Manufacturers and Liberal Arts Building fronted on both the central basin and the lagoon.
The U.S. Government Building, the Women's Building, the Horticulture Building, the
Mines and Electricity Buildings, and the Transportation Building all surrounded the lagoon
as well. The Transportation Building, Louis Sullivan's golden-arched masterpiece with a
multicolored and glittering facade, was the only building on the main concourse which did
not imitate the Classical Style. The small porticoes on each side of the Transportation
Building's arch loosely resembled much of the "Islamic" architectural improvisations at
the Midway Plaisance, further distancing this building from the architecture on the rest of
the main concourse. "Columbia" and the Palace of Fine Arts are two of the few reminders of
the Exposition which survive on the fairgrounds south of Chicago. The Palace of Fine Arts
was considerably altered and now serves as the Museum of Science and Industry.
products. The classical buildings of the main basin and lagoon were
devoted largely to education, conunerce and industry. Buildings for the
display of industrial innovations stood beside buildings devoted to the
emerging field of anthropology.
Frederick W. Putnam, a curator from the Peabody Museum at
Harvard, was placed in charge of the Department of Ethnology and
Archaeology at the Exposition. Franz Boas, widely regarded as the father of
American professional anthropology, assisted Putnam with the exhibits. ^^
Both Putnam and Boas were interested in creating exhibits which would
be beneficial and educational for anthropologists and tourists alike. J.W.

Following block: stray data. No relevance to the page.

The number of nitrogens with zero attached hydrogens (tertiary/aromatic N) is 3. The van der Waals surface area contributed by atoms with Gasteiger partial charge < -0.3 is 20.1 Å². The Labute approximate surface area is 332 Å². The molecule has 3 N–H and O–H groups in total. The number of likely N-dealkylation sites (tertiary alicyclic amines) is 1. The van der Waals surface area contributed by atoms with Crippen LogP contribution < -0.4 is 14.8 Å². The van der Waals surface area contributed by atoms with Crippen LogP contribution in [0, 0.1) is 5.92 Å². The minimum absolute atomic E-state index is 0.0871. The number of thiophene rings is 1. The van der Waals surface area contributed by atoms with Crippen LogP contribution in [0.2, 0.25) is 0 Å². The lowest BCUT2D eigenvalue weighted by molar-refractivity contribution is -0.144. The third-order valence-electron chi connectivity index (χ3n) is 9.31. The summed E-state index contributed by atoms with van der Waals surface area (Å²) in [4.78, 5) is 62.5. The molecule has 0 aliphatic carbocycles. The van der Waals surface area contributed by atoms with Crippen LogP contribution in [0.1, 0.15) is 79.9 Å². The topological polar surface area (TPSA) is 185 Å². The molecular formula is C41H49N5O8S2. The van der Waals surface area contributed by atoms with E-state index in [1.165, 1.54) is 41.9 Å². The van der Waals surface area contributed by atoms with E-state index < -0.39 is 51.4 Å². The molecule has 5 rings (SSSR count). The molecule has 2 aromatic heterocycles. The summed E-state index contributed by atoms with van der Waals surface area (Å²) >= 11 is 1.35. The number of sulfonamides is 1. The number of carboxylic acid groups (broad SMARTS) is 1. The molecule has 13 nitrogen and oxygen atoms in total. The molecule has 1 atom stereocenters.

Buel asserted that "an ethnologist might have gone no further than the
Chicago Fair to find the races of the world and .... study their
characteristics. "22 Boas acknowledged that viewers frequently did "not
want anything other than entertainment. "23 He hoped to be able to clarify
the purpose of each exhibit into an easily understood theme for those who
did not want to seek that message out for themselves. Putnam and Boas
were particularly concerned with the accuracy of their exhibits. Creating a
clear message for reluctant viewers was useful only if the message being
conveyed was accurate. The Department of Ethnology and Archaeology
funded both anthropological field research and digs in order to ensure this
2llra Jacknis. "Franz Boas and Exhibits: On the Limitations of the Museum Method of
Anthropology." In Objects and Others: Essays on Museums and Material Culture, ed. George
Stocking. Madison: University of Wisconsin, Madison Press, 1985: 75.
22j.W. Buel. The Magic City: A Massive Portfolio of Original Photographic Views of the
Great World's Fair and its Treasures of Art, vol. I, no. 12 (April 2, 1894). St. Louis:
Historical Publishing Company, 1894: 91.